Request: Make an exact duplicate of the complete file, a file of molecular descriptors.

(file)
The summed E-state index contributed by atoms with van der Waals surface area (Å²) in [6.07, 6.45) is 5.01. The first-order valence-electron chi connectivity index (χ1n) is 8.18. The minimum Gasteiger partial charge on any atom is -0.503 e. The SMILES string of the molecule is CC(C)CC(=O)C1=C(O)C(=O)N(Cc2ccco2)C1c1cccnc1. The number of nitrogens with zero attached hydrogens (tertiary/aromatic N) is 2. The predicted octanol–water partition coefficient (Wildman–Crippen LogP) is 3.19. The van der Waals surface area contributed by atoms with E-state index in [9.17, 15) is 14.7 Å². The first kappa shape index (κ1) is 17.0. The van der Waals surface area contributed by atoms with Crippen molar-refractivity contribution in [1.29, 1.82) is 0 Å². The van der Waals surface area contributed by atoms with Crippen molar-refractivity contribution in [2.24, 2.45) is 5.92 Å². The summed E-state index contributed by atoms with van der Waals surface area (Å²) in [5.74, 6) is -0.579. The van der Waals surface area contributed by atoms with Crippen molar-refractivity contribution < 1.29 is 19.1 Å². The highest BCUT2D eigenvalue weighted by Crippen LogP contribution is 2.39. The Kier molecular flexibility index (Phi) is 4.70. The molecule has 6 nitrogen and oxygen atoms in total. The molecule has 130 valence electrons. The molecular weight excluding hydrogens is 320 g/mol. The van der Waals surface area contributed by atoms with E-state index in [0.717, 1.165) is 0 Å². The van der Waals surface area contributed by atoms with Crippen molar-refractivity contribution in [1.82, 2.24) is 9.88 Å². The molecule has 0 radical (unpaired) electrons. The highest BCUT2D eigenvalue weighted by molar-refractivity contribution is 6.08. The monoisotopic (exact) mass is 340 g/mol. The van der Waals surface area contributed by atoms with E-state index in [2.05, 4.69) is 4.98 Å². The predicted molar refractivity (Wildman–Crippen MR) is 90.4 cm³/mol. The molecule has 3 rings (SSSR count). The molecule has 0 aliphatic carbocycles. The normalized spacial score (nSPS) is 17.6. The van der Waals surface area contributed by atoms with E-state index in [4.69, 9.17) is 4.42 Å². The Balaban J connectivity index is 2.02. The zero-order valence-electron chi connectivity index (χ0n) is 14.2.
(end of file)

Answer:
The summed E-state index contributed by atoms with van der Waals surface area (Å²) in [6.07, 6.45) is 5.01. The first-order valence-electron chi connectivity index (χ1n) is 8.18. The minimum Gasteiger partial charge on any atom is -0.503 e. The SMILES string of the molecule is CC(C)CC(=O)C1=C(O)C(=O)N(Cc2ccco2)C1c1cccnc1. The number of nitrogens with zero attached hydrogens (tertiary/aromatic N) is 2. The predicted octanol–water partition coefficient (Wildman–Crippen LogP) is 3.19. The van der Waals surface area contributed by atoms with E-state index in [9.17, 15) is 14.7 Å². The first kappa shape index (κ1) is 17.0. The van der Waals surface area contributed by atoms with Crippen molar-refractivity contribution in [1.29, 1.82) is 0 Å². The van der Waals surface area contributed by atoms with Crippen molar-refractivity contribution in [2.24, 2.45) is 5.92 Å². The summed E-state index contributed by atoms with van der Waals surface area (Å²) in [5.74, 6) is -0.579. The van der Waals surface area contributed by atoms with Crippen molar-refractivity contribution < 1.29 is 19.1 Å². The highest BCUT2D eigenvalue weighted by Crippen LogP contribution is 2.39. The Kier molecular flexibility index (Phi) is 4.70. The molecule has 6 nitrogen and oxygen atoms in total. The molecule has 130 valence electrons. The molecular weight excluding hydrogens is 320 g/mol. The van der Waals surface area contributed by atoms with E-state index in [0.717, 1.165) is 0 Å². The van der Waals surface area contributed by atoms with Crippen molar-refractivity contribution in [1.82, 2.24) is 9.88 Å². The molecule has 0 radical (unpaired) electrons. The highest BCUT2D eigenvalue weighted by molar-refractivity contribution is 6.08. The monoisotopic (exact) mass is 340 g/mol. The van der Waals surface area contributed by atoms with E-state index in [2.05, 4.69) is 4.98 Å². The predicted molar refractivity (Wildman–Crippen MR) is 90.4 cm³/mol. The molecule has 3 rings (SSSR count). The molecule has 0 aliphatic carbocycles. The normalized spacial score (nSPS) is 17.6. The van der Waals surface area contributed by atoms with E-state index in [4.69, 9.17) is 4.42 Å². The Balaban J connectivity index is 2.02. The zero-order valence-electron chi connectivity index (χ0n) is 14.2.